Many men suffer from chronic inflammation of their prostate gland, yet multiple studies have failed to find an infectious organism as the cause.
Over time, this inflammation can lead to chronic, debilitating pelvic pain that seems to defy every attempt at treatment.
Now, there is growing evidence that the problem is not infection, but rather an autoimmune reaction to one’s own prostate gland.
Recent studies have shown that prostate cells, especially those in men with chronic prostate swelling (also called benign prostate hyperplasia, or BHP), can produce a number of inflammatory cytokines — cell-signaling molecules secreted by the body’s immune system. These include IL-6 and IL-8, as well as INF-gamma.
We know that men with prostate cancer also have high levels of inflammatory cytokines and that the prognosis is closely linked to IL-6 levels. This is because these cytokines also promote cell growth and proliferation — that is, they are like a fertilizer for cancer.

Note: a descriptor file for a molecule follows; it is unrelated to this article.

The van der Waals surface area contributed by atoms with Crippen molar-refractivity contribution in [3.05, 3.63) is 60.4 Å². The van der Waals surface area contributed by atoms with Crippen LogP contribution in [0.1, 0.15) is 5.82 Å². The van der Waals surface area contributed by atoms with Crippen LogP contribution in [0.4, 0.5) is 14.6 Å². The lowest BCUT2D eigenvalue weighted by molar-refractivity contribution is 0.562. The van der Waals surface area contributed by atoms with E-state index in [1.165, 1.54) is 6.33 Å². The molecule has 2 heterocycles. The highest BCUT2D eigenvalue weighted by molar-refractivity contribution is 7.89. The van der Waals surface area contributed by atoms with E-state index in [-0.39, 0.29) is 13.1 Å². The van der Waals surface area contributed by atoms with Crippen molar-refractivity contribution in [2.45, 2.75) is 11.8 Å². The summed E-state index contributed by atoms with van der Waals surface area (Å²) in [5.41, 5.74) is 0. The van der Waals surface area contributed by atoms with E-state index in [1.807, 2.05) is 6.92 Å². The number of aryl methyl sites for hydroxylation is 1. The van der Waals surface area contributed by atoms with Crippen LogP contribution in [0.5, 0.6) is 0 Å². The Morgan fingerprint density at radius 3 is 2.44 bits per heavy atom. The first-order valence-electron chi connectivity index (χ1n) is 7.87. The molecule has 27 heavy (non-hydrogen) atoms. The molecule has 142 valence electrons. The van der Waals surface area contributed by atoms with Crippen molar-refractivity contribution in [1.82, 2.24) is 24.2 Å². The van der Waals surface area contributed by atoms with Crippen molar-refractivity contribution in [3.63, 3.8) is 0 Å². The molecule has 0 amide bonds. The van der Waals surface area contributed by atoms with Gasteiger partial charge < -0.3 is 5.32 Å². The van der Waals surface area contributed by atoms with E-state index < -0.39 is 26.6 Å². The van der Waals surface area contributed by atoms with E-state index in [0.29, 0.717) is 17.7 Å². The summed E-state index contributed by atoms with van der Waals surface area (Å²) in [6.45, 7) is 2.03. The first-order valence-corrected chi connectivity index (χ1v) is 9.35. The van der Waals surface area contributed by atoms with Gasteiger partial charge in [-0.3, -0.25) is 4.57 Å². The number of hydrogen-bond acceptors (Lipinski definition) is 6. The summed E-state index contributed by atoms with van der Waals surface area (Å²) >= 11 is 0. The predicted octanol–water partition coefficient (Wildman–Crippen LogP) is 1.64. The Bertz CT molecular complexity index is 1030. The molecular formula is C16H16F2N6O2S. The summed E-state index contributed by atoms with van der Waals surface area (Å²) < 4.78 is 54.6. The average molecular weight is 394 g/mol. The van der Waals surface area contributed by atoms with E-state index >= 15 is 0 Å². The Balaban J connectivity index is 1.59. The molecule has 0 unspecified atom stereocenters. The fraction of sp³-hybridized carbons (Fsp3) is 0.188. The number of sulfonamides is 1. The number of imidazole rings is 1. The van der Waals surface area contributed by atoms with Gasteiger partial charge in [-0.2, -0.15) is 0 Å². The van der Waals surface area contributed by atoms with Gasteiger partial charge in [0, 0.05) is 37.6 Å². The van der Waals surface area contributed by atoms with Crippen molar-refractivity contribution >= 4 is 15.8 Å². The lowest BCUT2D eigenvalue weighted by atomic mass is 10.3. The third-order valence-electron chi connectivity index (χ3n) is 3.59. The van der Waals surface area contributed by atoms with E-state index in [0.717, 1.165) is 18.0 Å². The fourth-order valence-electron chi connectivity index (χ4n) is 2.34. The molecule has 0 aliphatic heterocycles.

Yet even short of developing actual cancer, some men are suffering from debilitating pelvic pains and a swollen prostate that is caused by the same inflammatory mediators. Animal studies and biopsies have shown that this is linked to immune overactivation.
How can this be treated? Vitamin D3 is an immune modulator, meaning that if the immune system is overreacting, it will tone down the immune reaction. This treatment is supported by research showing that drugs that stimulate vitamin D3 receptors can prevent the prostate from swelling in men with BPH and can stop autoimmune prostatitis in experimental animals.
Interestingly, a number of natural plant extracts also modulate immune reactions and reduce inflammatory cytokines. These include curcumin, epigallocatechin gallate, magnesium, and hawthorn extract.
When combined with higher doses of vitamin D3 in the range of 5,000 to 10,000 IU a day, these supplements should significantly improve symptoms and bring relief.
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